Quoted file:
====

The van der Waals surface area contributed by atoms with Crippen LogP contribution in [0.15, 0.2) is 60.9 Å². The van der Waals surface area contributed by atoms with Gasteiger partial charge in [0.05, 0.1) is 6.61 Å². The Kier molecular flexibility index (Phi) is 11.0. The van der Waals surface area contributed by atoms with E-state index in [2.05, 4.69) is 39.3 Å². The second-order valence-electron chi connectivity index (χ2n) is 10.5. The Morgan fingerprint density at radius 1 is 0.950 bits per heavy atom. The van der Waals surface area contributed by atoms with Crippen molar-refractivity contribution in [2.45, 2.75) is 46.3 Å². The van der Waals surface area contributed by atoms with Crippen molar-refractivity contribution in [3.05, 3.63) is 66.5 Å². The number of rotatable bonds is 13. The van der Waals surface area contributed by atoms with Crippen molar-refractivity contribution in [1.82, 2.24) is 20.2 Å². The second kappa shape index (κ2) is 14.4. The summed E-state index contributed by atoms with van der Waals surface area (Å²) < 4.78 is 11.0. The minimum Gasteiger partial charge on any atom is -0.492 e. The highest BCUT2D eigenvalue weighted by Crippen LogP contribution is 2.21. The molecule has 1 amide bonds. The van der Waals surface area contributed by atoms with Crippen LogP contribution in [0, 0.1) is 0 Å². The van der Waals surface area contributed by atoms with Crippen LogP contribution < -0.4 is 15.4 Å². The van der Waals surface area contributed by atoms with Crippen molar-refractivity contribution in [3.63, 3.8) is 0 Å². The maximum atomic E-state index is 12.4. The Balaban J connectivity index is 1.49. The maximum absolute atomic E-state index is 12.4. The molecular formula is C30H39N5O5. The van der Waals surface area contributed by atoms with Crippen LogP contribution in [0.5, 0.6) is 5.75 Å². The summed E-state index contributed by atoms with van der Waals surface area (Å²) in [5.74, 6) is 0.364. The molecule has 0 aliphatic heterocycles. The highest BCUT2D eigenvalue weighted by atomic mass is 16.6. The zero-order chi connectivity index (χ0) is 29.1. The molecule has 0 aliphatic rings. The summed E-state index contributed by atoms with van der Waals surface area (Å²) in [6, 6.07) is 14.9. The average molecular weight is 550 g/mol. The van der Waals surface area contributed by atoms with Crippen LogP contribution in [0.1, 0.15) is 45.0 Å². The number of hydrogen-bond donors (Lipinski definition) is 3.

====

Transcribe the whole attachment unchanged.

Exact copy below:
The van der Waals surface area contributed by atoms with Crippen LogP contribution in [0.15, 0.2) is 60.9 Å². The van der Waals surface area contributed by atoms with Gasteiger partial charge in [0.05, 0.1) is 6.61 Å². The Kier molecular flexibility index (Phi) is 11.0. The van der Waals surface area contributed by atoms with E-state index in [2.05, 4.69) is 39.3 Å². The second-order valence-electron chi connectivity index (χ2n) is 10.5. The Morgan fingerprint density at radius 1 is 0.950 bits per heavy atom. The van der Waals surface area contributed by atoms with Crippen molar-refractivity contribution in [2.45, 2.75) is 46.3 Å². The van der Waals surface area contributed by atoms with Crippen molar-refractivity contribution in [3.05, 3.63) is 66.5 Å². The number of rotatable bonds is 13. The van der Waals surface area contributed by atoms with Crippen molar-refractivity contribution in [1.82, 2.24) is 20.2 Å². The second kappa shape index (κ2) is 14.4. The summed E-state index contributed by atoms with van der Waals surface area (Å²) < 4.78 is 11.0. The minimum Gasteiger partial charge on any atom is -0.492 e. The highest BCUT2D eigenvalue weighted by Crippen LogP contribution is 2.21. The molecule has 1 amide bonds. The van der Waals surface area contributed by atoms with Crippen LogP contribution in [0, 0.1) is 0 Å². The van der Waals surface area contributed by atoms with Crippen LogP contribution < -0.4 is 15.4 Å². The van der Waals surface area contributed by atoms with Crippen molar-refractivity contribution in [3.63, 3.8) is 0 Å². The maximum atomic E-state index is 12.4. The Balaban J connectivity index is 1.49. The maximum absolute atomic E-state index is 12.4. The molecular formula is C30H39N5O5. The van der Waals surface area contributed by atoms with Crippen LogP contribution in [0.5, 0.6) is 5.75 Å². The summed E-state index contributed by atoms with van der Waals surface area (Å²) in [5.74, 6) is 0.364. The molecule has 0 aliphatic heterocycles. The highest BCUT2D eigenvalue weighted by atomic mass is 16.6. The zero-order chi connectivity index (χ0) is 29.1. The molecule has 0 aliphatic rings. The summed E-state index contributed by atoms with van der Waals surface area (Å²) in [6, 6.07) is 14.9. The average molecular weight is 550 g/mol. The van der Waals surface area contributed by atoms with Crippen LogP contribution in [0.1, 0.15) is 45.0 Å². The number of hydrogen-bond donors (Lipinski definition) is 3.